Bandi Ethnic Origin Historical Account

The Bandi

Old Bandi myths refer to a large inland area of water as being the place of origin of the Bandi, and state that they came to Liberia from that point several centuries ago. Their legends would seem to allude to Lake Chad; but Paramount Chief Jallah of the Bandi describes the movement of the Bandi as having been generally southward from some undetermined point far north in what is now French territory. There is evidence that they did come from the North, forced by war or lured by hopes of salt and conquest.

ribal legend says that Ngala (God) made the first of the Bandi in the form of a mighty chief called Yallawalla. Presumably Yallawalla had a wife, or wives, for he fathered a powerful son called Harlingi; Harlingi had many, many children, and these became the Bandi.

When the Bandi moved south much serious fighting was involved. The Kissi arrived before the Bandi, also from the North, and a terrible battle took place between the Kissi and the Bandi some time after the Bandi arrived. The dispute, Jallah alleges, developed in the following manner:

The Zoes, or medicine men, claimed that they possessed more power than anyone else among the Bandi. The liars said this was not true, and when no one would believe them they decided they would demonstrate their powers. A liar went to the Kissi and told their chief that the Bandi were preparing to make war on them, and that they should gather a strong army to defend themselves. He then returned to the Bandi Chief and declared the Kissi were preparing a strong army to attack the Bandi:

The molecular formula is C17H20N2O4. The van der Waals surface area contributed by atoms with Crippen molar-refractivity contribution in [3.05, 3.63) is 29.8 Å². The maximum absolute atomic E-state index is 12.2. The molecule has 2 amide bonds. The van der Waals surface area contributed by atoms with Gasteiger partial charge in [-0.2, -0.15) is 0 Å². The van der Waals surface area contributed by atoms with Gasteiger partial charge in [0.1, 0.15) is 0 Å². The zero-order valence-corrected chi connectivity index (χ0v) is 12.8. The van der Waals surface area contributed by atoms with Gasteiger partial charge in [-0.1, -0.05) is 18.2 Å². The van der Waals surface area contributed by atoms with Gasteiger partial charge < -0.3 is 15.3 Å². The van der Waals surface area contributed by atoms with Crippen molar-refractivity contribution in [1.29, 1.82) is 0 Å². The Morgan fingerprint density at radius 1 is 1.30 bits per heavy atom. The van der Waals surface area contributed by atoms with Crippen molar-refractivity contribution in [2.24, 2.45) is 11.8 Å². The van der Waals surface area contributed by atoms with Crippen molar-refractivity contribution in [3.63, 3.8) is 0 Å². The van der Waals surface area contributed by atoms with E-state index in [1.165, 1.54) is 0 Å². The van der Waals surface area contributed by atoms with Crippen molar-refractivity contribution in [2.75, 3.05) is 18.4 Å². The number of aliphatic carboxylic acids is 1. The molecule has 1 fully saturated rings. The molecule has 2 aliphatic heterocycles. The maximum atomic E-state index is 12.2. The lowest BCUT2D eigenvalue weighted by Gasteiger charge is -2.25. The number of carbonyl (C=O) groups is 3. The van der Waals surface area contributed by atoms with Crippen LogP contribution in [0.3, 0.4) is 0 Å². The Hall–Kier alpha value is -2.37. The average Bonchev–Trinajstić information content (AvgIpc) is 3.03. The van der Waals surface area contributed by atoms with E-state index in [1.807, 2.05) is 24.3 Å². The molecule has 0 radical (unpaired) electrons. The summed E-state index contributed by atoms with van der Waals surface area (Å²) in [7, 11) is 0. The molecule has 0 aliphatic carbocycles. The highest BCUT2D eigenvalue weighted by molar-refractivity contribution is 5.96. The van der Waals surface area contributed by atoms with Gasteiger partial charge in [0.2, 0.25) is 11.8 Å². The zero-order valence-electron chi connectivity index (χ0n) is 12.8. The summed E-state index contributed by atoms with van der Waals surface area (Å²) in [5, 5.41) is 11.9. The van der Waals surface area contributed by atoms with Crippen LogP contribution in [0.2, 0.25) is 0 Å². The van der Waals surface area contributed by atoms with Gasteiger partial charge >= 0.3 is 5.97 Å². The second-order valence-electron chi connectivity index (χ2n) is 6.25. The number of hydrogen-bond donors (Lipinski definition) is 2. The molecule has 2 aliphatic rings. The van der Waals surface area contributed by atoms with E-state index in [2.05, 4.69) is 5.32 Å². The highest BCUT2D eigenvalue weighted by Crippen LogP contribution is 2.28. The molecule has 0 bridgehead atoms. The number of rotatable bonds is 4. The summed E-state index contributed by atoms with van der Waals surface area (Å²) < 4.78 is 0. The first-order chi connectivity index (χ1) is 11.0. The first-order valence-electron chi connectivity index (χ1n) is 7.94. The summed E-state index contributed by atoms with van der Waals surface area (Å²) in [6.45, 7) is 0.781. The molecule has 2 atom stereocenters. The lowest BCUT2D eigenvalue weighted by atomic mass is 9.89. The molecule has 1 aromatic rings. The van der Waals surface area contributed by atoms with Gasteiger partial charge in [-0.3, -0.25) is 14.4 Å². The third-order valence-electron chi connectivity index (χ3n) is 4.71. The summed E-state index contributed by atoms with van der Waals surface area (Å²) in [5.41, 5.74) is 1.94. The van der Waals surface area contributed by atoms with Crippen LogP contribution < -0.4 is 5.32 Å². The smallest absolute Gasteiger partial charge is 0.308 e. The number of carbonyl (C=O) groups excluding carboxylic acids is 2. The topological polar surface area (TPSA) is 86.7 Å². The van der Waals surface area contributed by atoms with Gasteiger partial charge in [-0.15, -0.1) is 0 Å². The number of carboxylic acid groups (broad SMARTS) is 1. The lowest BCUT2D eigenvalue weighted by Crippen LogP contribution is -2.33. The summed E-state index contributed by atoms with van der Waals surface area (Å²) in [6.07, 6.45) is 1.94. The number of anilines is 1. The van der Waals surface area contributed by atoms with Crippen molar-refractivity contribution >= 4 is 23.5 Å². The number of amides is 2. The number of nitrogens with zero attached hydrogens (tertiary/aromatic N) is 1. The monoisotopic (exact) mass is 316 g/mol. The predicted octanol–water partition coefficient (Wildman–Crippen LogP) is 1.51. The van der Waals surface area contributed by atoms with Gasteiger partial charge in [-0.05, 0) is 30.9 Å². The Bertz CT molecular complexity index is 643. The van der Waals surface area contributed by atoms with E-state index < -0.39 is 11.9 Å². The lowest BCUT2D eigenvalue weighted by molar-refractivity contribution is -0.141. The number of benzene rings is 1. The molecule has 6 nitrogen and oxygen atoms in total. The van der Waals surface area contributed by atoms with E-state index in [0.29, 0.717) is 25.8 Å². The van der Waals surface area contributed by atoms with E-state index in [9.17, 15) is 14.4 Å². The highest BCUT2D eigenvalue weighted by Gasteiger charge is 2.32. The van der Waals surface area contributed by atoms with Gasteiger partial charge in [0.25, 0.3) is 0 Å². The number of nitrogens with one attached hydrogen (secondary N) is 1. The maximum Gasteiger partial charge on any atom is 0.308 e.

But a Bandi Zoe threw medicine on the liar and no one believed him.

The liar hurried off to an unknown neighboring people and told their chief that the Kissi were preparing to attack them. That group sent spies and saw the Kissi preparing an army. The nameless group took the initiative and marched against the Kissi, and thus a great battle developed. All the Bandi Zoes pooled their powers but could not stop he fight; inevitably the Bandi tribe was drawn in, other tribes became involved, and finally so many warriors were killed that no one could think of anything better to do than go home, and no one knew what the fight had been about anyway.

The liars had proved their point, but had nearly destroyed their tribe.